From Surviving to Thriving: Staff Sgt. Ben Ricard USMC's Story

"Family's what's going to heal you, family's what's going to take care of you," says Staff Sgt. Ben Ricard USMC. But before Ricard got home, the VA helped him start healing his physical, cognitive, and emotional wounds. Watch Ricard's powerful story.

Traumatic brain injury. The way I could describe it is just you're afraid. You're afraid, am I going to start forgetting things? Do I want to talk? When I came here, I couldn't move. You know, I had the ex-fixator on my right leg. I had a splint and a cast on my left leg. And I had a cast on my right arm. And plus, anytime I had to raise out of the bed I had this shell that was straped to my chest to keep my spine from moving and getting damaged. The night of the 12th of November I saw these guys digging in the road putting an IED in. We had to wait, you know. The situation had us wait til the next morning. I was driving the MRAP. My teammate was gunning. And I had another Army soldier in the back. I had a civilian contractor in the passenger's side and I had my interpreter in the back as well. When we got there, it was gone. I mean within hours. They moved it on us. We saddled back up on the road to see if we could clear it and see if we could find it again. Within about 5, 10 minutes of starting our crawl there we hit the IED. It blew me through the steel locked door it blew my gunner out the top like a cork. And the other individuals inside did not survive. Okay, pull, pull it. Oh, wow. You know, as a Marine, we know we're gonna to be taken care of. Nice happy stretch? Ya. Being in this hospital you see a lot of people worse off than what you are. And so, I'm like okay, I'm all right. Traumatic brain injury, my injury is scary. These feelings, nightmares, terrors not being able to sleep and you when you talk there's like this yawning sound in the back of your head when you're talkin' and when you have serious conversations. I don't want to be injured. Nobody wants to have something that's gonna stick with them for the rest of your life and a lot, you know, you fear and you fight through it, and you try to make it work the best you can. We'll work on that. You'll get there. I found that most of my worries and most of my feelings and most of my emotions are fought with through therapy. And there's this therapist Joe, and he's relentless. Ready? A little bit more. Okay? Good. Just don't break it. Okay. I haven't broken anything all day, Ben. I know. Try to relax. But my biggest thing that I contribute to him is, I couldn't lift my legs. I'm lying in bed and I couldn't...I had no power in my legs. And slowly after weeks and weeks of him just lifting my leg up and me holding it, and he's like you're doing good, you're doing good and I'm like this guy's crazy because I got no, you know, I can't feel nothing. And I just remember this one day when he was holding my leg up, and I'm about to tell him not today and by the time I get out not today he's holding my foot up and he's exercising with me. And I'm holding it up for like 5 seconds, you know and I'm like, Hey, Dad. Dad's sitting there, and I'm like look at this. Look! And I'm holding my leg up for 10 seconds. You know, and you're like, why not? Let's keep going. He's been my confidant when I've had my hardest days. My hardest times. You know you need that person to talk to. I mean, it's been him. A lot of people in my job wonder how our family is gonna take things. You're a father. You're a husband. That's tough. This wasn't my first combat deployment and every time before you leave, you tell your wife you essentially tell her goodbye. But you tell her what you want to happen if something goes wrong. And so when she showed up here at the hospitals and was traveling with me she had everything taken care to where she was in charge. She was the deciding factor on a lot of things for me recovering. My wife didn't leave my side. She was there, I mean if I had an itch to scratch, or I had to shave, or I had to move or anything, and the nurses, they just, they made a spot for her. And they made sure that she knew how to dress my wounds. She knew how to give me medicine. She knew how to care for me. You know, my family, my sisters they would all come down and visit and be part of it. Family is important. Family is what's going to heal you. Family is what's gonna to take care of you. Is Dad around? Watch this. Watch. Watch me fall on my tail end. Watch this babe. You're a patient here for so long, and you go back to your family and you have to make your own choice in your life you have to continue with your life to make it work. There's not enough words that can describe how great it feels to just to be, to be Dad again. Not the Marine. Not the husband. Just to be Dad. And that's all they know, and that's all they see so it's fabulous to be back home.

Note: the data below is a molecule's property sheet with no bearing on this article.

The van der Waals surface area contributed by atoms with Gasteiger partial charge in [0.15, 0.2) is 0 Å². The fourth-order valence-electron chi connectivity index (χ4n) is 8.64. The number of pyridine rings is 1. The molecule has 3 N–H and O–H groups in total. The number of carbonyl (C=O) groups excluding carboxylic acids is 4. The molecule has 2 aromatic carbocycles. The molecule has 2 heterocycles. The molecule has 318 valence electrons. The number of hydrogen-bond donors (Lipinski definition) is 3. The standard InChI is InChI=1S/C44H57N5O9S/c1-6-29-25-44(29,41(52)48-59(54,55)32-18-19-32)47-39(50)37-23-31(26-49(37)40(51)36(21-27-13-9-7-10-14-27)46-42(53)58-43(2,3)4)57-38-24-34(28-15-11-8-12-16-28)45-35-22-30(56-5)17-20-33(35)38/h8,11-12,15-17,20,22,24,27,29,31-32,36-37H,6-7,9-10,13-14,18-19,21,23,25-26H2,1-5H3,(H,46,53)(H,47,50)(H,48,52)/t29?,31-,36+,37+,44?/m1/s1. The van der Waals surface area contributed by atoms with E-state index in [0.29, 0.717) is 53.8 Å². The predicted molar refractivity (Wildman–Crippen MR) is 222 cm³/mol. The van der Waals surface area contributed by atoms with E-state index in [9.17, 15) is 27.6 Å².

Posted on BrainLine October 28, 2011.

Excerpted from the United States Department of Veterans Affairs. Used with permission.